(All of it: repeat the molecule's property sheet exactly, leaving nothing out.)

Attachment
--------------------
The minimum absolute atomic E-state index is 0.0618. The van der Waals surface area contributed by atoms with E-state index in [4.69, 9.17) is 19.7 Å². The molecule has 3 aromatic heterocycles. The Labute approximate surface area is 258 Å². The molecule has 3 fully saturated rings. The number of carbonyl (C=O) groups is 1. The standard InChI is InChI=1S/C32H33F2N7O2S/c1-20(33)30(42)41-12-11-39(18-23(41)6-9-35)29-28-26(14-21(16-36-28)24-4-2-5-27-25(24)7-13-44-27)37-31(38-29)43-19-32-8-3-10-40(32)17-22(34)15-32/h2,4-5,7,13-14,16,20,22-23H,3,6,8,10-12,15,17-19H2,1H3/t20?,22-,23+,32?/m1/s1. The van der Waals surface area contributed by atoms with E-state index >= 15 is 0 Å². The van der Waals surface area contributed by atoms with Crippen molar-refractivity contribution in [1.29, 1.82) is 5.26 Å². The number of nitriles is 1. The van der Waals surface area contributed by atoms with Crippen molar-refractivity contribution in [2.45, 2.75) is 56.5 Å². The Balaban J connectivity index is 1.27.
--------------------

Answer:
The minimum absolute atomic E-state index is 0.0618. The van der Waals surface area contributed by atoms with E-state index in [4.69, 9.17) is 19.7 Å². The molecule has 3 aromatic heterocycles. The Labute approximate surface area is 258 Å². The molecule has 3 fully saturated rings. The number of carbonyl (C=O) groups is 1. The standard InChI is InChI=1S/C32H33F2N7O2S/c1-20(33)30(42)41-12-11-39(18-23(41)6-9-35)29-28-26(14-21(16-36-28)24-4-2-5-27-25(24)7-13-44-27)37-31(38-29)43-19-32-8-3-10-40(32)17-22(34)15-32/h2,4-5,7,13-14,16,20,22-23H,3,6,8,10-12,15,17-19H2,1H3/t20?,22-,23+,32?/m1/s1. The van der Waals surface area contributed by atoms with E-state index >= 15 is 0 Å². The van der Waals surface area contributed by atoms with Crippen molar-refractivity contribution in [1.29, 1.82) is 5.26 Å². The number of nitriles is 1. The van der Waals surface area contributed by atoms with Crippen molar-refractivity contribution in [2.45, 2.75) is 56.5 Å². The Balaban J connectivity index is 1.27.